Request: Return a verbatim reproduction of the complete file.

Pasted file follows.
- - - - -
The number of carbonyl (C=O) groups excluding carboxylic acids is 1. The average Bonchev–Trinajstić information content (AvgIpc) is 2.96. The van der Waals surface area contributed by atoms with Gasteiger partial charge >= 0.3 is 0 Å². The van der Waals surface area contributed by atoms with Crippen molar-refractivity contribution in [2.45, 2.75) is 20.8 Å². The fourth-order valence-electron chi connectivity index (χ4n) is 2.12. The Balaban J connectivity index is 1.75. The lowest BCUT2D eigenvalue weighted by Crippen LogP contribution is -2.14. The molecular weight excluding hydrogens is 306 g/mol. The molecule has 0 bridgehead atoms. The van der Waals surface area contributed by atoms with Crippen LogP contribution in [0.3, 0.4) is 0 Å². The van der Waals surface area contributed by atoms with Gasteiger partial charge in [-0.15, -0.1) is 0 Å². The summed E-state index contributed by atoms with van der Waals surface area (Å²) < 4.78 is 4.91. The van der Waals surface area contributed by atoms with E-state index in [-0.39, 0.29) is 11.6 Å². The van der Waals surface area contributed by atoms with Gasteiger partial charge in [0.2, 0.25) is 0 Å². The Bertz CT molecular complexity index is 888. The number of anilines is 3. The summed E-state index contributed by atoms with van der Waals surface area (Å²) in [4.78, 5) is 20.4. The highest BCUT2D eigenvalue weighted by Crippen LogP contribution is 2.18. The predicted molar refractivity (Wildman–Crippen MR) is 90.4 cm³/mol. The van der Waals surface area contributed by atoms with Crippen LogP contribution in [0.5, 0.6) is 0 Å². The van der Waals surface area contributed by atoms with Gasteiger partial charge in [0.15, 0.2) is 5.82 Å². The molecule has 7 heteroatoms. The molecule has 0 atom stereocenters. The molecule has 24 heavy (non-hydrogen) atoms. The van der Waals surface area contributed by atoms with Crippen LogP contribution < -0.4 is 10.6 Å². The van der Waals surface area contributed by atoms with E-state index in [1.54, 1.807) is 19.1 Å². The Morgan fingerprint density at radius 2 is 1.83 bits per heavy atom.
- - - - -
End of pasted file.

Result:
The number of carbonyl (C=O) groups excluding carboxylic acids is 1. The average Bonchev–Trinajstić information content (AvgIpc) is 2.96. The van der Waals surface area contributed by atoms with Gasteiger partial charge >= 0.3 is 0 Å². The van der Waals surface area contributed by atoms with Crippen molar-refractivity contribution in [2.45, 2.75) is 20.8 Å². The fourth-order valence-electron chi connectivity index (χ4n) is 2.12. The Balaban J connectivity index is 1.75. The lowest BCUT2D eigenvalue weighted by Crippen LogP contribution is -2.14. The molecular weight excluding hydrogens is 306 g/mol. The molecule has 0 bridgehead atoms. The van der Waals surface area contributed by atoms with Crippen LogP contribution in [0.3, 0.4) is 0 Å². The van der Waals surface area contributed by atoms with Gasteiger partial charge in [-0.15, -0.1) is 0 Å². The summed E-state index contributed by atoms with van der Waals surface area (Å²) < 4.78 is 4.91. The van der Waals surface area contributed by atoms with E-state index in [-0.39, 0.29) is 11.6 Å². The van der Waals surface area contributed by atoms with Gasteiger partial charge in [0.2, 0.25) is 0 Å². The Bertz CT molecular complexity index is 888. The number of anilines is 3. The summed E-state index contributed by atoms with van der Waals surface area (Å²) in [4.78, 5) is 20.4. The highest BCUT2D eigenvalue weighted by Crippen LogP contribution is 2.18. The predicted molar refractivity (Wildman–Crippen MR) is 90.4 cm³/mol. The van der Waals surface area contributed by atoms with Crippen LogP contribution in [0.5, 0.6) is 0 Å². The van der Waals surface area contributed by atoms with Gasteiger partial charge in [0.15, 0.2) is 5.82 Å². The molecule has 7 heteroatoms. The molecule has 0 atom stereocenters. The molecule has 24 heavy (non-hydrogen) atoms. The van der Waals surface area contributed by atoms with Crippen LogP contribution < -0.4 is 10.6 Å². The van der Waals surface area contributed by atoms with E-state index in [1.54, 1.807) is 19.1 Å². The Morgan fingerprint density at radius 2 is 1.83 bits per heavy atom.